In the comments to the Voyager post, Rip noted that a problem with the Trek universe is that everyone is really comfortable flying around in their shopping-mall like starships. All of the post-TOS series were guilty of this, but Enterprise most of all. This is supposed to be taking place about 100 years before TOS, yet everyone seems indifferent to being cramped up in a starship, far away from Earth or any human outpost. Also, they just started traipsing about the galaxy, meeting alien races and seeing new things with all of the excitement of tourists visiting the Louvre or the Taj Mahal for the tenth time. You got none of that sense of mystery and even scariness that was often conveyed in TOS, no sense that anyone on board was just over-awed that they were the first humans to be doing what they were doing.
And the cast: all pretty much uninteresting characters, played by what seemed uninterested actors. Casting a well-known television actor (Bakula) as the captain was a mistake. He's a competent enough actor, but his performances, like his character, were bland. And not to get too PC, but I couldn't believe how uniform the entire ship's crew looked: mainly white men and some women. Also, the other post-TOS series showed us that women could be doctors, captains, chief engineers, etc. Here, the only woman on the bridge - besides the Vulcan chaperone - is, like in TOS, the communications officer.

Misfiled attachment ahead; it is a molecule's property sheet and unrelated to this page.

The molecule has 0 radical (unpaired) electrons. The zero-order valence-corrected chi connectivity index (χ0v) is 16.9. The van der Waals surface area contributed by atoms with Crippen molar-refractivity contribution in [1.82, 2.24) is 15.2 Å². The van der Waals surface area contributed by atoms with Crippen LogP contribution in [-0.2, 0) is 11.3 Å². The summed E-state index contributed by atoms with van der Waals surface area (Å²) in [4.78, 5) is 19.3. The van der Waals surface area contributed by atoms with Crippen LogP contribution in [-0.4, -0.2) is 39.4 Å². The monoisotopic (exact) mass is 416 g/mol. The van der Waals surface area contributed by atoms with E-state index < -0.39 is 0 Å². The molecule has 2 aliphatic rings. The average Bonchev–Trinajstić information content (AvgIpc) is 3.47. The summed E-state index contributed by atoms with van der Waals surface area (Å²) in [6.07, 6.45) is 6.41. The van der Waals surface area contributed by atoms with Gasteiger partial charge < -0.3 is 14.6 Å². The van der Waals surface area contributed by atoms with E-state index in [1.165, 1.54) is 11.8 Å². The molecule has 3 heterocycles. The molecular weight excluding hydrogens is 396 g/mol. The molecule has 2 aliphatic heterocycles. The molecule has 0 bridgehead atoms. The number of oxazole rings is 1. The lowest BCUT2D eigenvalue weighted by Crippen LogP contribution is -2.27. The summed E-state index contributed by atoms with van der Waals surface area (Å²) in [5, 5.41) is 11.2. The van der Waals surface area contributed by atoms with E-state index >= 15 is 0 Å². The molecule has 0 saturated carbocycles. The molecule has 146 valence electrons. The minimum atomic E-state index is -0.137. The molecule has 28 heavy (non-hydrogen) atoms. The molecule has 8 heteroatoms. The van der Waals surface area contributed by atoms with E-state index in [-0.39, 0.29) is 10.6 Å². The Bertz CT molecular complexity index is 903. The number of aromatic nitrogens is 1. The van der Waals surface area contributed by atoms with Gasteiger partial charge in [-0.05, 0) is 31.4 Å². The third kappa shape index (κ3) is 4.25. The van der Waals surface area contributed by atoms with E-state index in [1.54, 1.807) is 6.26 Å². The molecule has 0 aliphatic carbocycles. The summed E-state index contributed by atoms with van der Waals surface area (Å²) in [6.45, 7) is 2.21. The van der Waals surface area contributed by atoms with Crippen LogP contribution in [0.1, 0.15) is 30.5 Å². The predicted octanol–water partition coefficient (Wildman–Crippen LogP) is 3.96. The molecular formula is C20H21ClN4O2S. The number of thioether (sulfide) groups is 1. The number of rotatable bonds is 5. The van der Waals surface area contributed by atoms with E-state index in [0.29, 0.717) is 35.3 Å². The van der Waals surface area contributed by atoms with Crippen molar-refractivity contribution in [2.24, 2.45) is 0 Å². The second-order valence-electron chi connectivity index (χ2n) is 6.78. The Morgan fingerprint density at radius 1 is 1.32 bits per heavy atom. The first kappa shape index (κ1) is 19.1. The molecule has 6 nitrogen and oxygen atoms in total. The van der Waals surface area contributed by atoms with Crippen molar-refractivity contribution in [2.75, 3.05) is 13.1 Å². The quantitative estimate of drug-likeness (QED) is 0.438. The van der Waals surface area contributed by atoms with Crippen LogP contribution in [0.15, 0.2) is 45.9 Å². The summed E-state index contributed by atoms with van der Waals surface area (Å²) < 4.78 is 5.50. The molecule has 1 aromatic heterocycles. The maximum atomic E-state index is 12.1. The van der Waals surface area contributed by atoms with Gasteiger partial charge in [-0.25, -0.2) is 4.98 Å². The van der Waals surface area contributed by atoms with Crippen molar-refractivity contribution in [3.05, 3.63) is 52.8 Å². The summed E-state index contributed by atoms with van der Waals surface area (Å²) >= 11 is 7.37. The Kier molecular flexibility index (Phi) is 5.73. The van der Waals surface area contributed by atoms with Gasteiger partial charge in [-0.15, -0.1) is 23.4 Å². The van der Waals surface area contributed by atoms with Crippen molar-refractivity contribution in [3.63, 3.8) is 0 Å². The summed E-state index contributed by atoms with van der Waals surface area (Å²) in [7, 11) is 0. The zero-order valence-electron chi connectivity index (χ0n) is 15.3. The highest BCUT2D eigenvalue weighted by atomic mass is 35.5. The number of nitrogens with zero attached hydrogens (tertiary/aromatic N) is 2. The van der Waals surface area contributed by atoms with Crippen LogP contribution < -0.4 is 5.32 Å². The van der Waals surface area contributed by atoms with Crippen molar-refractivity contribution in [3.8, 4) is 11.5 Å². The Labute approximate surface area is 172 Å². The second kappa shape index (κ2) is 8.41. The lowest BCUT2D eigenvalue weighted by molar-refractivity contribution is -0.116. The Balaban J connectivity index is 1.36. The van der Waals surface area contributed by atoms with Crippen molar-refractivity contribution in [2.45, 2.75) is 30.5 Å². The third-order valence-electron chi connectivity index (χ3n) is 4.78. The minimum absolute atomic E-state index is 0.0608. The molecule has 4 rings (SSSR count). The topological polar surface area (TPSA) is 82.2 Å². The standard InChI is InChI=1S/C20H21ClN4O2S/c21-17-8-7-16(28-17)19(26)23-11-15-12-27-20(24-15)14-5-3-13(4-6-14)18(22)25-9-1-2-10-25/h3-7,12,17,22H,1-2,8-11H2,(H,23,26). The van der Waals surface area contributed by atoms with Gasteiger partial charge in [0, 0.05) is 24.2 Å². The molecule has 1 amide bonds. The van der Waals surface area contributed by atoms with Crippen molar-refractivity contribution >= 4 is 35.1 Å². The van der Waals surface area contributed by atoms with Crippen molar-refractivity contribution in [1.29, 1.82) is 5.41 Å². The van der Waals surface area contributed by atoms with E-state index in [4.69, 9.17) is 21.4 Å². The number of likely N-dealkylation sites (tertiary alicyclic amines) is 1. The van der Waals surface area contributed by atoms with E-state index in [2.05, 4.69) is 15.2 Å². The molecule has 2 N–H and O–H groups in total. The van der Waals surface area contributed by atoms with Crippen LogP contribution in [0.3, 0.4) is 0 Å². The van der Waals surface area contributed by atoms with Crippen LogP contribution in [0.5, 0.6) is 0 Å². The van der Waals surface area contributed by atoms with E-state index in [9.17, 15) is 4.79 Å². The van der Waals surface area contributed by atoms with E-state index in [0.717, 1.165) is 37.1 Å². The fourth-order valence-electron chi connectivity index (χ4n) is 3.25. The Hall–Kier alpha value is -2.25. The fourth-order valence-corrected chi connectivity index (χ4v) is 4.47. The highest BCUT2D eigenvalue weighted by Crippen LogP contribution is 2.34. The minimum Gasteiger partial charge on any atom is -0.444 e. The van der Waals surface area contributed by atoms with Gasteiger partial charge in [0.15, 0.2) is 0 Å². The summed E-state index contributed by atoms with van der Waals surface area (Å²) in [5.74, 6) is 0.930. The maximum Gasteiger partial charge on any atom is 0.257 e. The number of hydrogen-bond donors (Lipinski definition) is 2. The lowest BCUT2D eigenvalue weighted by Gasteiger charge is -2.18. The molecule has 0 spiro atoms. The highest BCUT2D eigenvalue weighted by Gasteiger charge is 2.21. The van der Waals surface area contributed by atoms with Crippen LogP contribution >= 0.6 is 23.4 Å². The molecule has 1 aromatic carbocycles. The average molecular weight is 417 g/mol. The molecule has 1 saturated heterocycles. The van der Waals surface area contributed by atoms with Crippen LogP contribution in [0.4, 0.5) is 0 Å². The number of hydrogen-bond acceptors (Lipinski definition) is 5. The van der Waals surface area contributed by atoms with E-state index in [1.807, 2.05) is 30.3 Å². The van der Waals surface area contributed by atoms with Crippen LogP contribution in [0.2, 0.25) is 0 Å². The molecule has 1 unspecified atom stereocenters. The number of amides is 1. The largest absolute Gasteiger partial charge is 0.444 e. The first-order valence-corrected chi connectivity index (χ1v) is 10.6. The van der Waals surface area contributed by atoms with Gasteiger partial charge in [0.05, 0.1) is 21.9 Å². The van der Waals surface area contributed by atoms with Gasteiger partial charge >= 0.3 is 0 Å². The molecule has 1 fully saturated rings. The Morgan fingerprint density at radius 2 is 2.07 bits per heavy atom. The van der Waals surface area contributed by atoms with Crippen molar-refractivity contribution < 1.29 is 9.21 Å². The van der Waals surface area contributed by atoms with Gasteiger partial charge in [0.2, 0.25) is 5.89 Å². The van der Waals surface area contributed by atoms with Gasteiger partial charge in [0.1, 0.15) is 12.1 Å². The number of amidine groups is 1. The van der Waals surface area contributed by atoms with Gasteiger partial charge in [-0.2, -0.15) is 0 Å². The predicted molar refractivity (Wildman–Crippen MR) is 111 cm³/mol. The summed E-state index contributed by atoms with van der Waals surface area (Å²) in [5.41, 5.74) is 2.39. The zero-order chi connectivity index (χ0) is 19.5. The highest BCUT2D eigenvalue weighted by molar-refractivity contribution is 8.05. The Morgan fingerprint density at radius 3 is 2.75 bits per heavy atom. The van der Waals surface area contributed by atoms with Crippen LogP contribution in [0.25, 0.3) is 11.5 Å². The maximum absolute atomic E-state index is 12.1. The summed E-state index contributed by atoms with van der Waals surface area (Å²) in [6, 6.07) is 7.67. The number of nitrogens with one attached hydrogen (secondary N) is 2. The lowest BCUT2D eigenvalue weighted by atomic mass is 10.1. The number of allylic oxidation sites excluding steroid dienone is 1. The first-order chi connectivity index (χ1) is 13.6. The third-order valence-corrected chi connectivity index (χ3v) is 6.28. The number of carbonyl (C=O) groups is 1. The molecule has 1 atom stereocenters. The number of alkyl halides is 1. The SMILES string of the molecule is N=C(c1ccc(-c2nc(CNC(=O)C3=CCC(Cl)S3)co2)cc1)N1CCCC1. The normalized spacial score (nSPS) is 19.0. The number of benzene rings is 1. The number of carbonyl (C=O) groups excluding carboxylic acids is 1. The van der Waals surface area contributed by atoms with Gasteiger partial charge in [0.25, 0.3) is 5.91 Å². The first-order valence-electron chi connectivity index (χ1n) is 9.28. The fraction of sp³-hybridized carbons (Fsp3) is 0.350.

I could go on and on about how much I viscerally disliked this show, but I think I've made my point, so I'll just cut it off here...

david_b said...

Edo, got some great points there.

The main reason for the abysmal series in review today, 'yet another Trek franchise entry', to keep the bloated, 'rapidly sinking under the weight of it's own success', sell more action figures, dare I say more..?

I recall feeling at that time 'oh, not another Trek series', and I was correct (and not alone). Ill-timed, I felt sorry for it because against the tidal wave of other Trek series on the downslide, it had to somehow rise above, command viewer attention, and effectively say, 'No this is not like the other multiple Trek series on television now.'.. "No wait, this is REALLY 'Star Trek' at it's finest, come watch us". It didn't succeed.